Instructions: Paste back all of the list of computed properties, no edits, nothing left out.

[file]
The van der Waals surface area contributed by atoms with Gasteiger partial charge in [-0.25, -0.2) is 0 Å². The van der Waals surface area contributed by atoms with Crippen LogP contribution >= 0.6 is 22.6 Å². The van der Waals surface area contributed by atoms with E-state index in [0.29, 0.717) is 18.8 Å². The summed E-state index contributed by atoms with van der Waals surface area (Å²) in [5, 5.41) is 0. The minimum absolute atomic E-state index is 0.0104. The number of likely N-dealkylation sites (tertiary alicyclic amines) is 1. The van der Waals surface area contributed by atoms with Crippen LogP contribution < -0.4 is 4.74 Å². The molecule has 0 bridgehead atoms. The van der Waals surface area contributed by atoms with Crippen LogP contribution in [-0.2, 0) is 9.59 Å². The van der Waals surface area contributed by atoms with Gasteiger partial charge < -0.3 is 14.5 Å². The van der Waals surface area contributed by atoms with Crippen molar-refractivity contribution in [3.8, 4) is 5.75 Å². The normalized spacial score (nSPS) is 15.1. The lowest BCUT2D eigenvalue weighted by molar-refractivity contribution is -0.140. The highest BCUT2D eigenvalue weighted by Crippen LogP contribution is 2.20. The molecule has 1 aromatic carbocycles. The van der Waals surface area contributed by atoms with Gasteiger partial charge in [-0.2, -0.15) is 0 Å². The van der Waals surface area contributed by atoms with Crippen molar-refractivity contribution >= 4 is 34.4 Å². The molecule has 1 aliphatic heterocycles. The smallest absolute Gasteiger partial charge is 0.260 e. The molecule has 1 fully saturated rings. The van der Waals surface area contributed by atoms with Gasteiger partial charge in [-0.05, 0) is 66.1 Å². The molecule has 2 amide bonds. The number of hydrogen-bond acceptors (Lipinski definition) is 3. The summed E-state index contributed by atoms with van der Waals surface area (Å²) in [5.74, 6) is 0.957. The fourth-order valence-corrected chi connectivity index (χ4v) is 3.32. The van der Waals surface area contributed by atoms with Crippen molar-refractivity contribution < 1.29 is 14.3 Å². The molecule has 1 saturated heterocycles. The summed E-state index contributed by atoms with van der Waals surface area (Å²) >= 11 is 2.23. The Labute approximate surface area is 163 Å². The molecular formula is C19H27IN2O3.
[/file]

The van der Waals surface area contributed by atoms with Gasteiger partial charge in [-0.25, -0.2) is 0 Å². The van der Waals surface area contributed by atoms with Crippen LogP contribution >= 0.6 is 22.6 Å². The van der Waals surface area contributed by atoms with E-state index in [0.29, 0.717) is 18.8 Å². The summed E-state index contributed by atoms with van der Waals surface area (Å²) in [5, 5.41) is 0. The minimum absolute atomic E-state index is 0.0104. The number of likely N-dealkylation sites (tertiary alicyclic amines) is 1. The van der Waals surface area contributed by atoms with Crippen LogP contribution < -0.4 is 4.74 Å². The molecule has 0 bridgehead atoms. The van der Waals surface area contributed by atoms with Crippen LogP contribution in [-0.2, 0) is 9.59 Å². The van der Waals surface area contributed by atoms with Gasteiger partial charge < -0.3 is 14.5 Å². The van der Waals surface area contributed by atoms with Crippen molar-refractivity contribution in [3.8, 4) is 5.75 Å². The normalized spacial score (nSPS) is 15.1. The lowest BCUT2D eigenvalue weighted by molar-refractivity contribution is -0.140. The highest BCUT2D eigenvalue weighted by Crippen LogP contribution is 2.20. The molecule has 1 aromatic carbocycles. The van der Waals surface area contributed by atoms with Gasteiger partial charge in [-0.2, -0.15) is 0 Å². The van der Waals surface area contributed by atoms with Crippen molar-refractivity contribution >= 4 is 34.4 Å². The molecule has 1 aliphatic heterocycles. The smallest absolute Gasteiger partial charge is 0.260 e. The molecule has 1 fully saturated rings. The van der Waals surface area contributed by atoms with Gasteiger partial charge in [-0.05, 0) is 66.1 Å². The molecule has 2 amide bonds. The number of hydrogen-bond acceptors (Lipinski definition) is 3. The summed E-state index contributed by atoms with van der Waals surface area (Å²) in [5.74, 6) is 0.957. The fourth-order valence-corrected chi connectivity index (χ4v) is 3.32. The van der Waals surface area contributed by atoms with Crippen molar-refractivity contribution < 1.29 is 14.3 Å². The molecule has 1 saturated heterocycles. The summed E-state index contributed by atoms with van der Waals surface area (Å²) >= 11 is 2.23. The Labute approximate surface area is 163 Å². The molecular formula is C19H27IN2O3.